Quantum dots for in vivo imaging





in vivo imaging









What are quantum dots?

Quantum dots are semiconductor nanoparticles ranging in size from 1nm to 10nm which can be used as fluorescent probes [1,2].   The size of the particle determines the color emitted with smaller particles emitting shorter wavelengths and larger particles emitting longer wavelengths [1,2].   Quantum dots are produced from periodic groups II-VI or III-V materials [2]. 

                             Fig. 1 Zn-S capped CdSe quantum dots [3]

How is the light emitted?

Semiconductors contain a conduction band, a band gap, and a valence band and the interaction of all three components imparts the optical properties of the quantum dot [3].  A quantum dot will absorb a photon when enough energy is added into the system to cause an electron to jump from the valence band to the conduction band [3].  This leaves a hole in the valence band where the electron originally was found and an electron-hole pair known as an exciton is produced [4].  A photon or light is emitted when the hole and the electron recombine giving the subsequent phenomenon of fluorescence [3,4].        

The small size and the composition of the quantum dots allow the tuning of its optical properties which allows for the large array of colors [2].  The small size of quantum dots causes the energy levels of the different bands to be quantized and directly related to the size of the dots [4].  As the particles increase in size, the band gap increases which results in more energy needed to be absorbed to reach the higher energy levels or the band gap becomes blue shifted [8].  Therefore larger particles emit toward the infrared region while smaller particles emit toward the ultraviolet region[1].  This phenomenon is called "quantum confinement" and applies to particles that are smaller than the Bohr exciton radius (~ few nanometers) [4].  Bulk semiconductors, however, do no possess this property since the energy level spacing is small and resemble more of a continuum [5].  Therefore, above a certain size, optical properties of semiconductor particles resembles those of bulk solids and no longer does the size determine the optical property [5].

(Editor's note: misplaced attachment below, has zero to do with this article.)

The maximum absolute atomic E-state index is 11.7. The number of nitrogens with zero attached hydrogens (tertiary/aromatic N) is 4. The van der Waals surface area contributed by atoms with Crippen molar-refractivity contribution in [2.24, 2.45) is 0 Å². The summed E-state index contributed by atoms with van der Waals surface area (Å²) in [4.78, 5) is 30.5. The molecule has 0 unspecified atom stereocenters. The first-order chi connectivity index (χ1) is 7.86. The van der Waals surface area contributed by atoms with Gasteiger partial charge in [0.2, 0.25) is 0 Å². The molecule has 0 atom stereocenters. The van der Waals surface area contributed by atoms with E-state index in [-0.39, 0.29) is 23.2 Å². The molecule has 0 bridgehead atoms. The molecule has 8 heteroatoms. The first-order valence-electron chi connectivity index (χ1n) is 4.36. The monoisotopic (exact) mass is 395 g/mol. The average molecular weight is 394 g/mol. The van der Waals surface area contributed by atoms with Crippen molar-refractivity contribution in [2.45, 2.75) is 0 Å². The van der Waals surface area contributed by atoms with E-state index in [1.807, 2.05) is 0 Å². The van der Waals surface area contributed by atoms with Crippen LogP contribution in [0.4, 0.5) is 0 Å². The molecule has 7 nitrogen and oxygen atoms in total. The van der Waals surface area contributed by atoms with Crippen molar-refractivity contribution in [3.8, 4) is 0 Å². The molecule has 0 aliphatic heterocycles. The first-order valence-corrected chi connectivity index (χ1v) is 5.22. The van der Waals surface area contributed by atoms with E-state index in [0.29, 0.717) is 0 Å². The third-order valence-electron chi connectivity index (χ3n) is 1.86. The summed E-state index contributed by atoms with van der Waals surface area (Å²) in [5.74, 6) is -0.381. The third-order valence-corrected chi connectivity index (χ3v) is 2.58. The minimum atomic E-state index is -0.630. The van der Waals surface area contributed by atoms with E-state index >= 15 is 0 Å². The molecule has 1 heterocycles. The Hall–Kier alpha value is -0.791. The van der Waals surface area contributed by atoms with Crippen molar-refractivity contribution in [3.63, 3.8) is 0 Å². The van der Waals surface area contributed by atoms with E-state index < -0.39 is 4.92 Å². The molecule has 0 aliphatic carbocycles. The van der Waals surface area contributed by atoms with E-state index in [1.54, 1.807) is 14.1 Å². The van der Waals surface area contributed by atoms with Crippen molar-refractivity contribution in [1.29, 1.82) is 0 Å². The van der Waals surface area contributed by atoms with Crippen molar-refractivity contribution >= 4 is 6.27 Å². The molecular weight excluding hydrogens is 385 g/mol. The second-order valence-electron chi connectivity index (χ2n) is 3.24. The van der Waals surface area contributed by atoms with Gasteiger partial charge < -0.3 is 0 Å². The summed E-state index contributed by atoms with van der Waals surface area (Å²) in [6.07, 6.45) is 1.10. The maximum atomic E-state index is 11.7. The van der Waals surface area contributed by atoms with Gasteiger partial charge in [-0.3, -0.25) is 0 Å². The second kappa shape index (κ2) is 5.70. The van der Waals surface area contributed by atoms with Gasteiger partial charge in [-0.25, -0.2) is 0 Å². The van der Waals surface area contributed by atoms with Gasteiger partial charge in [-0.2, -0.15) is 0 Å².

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This site created by Yuka Okabe 

Last Modified: 6/11/2007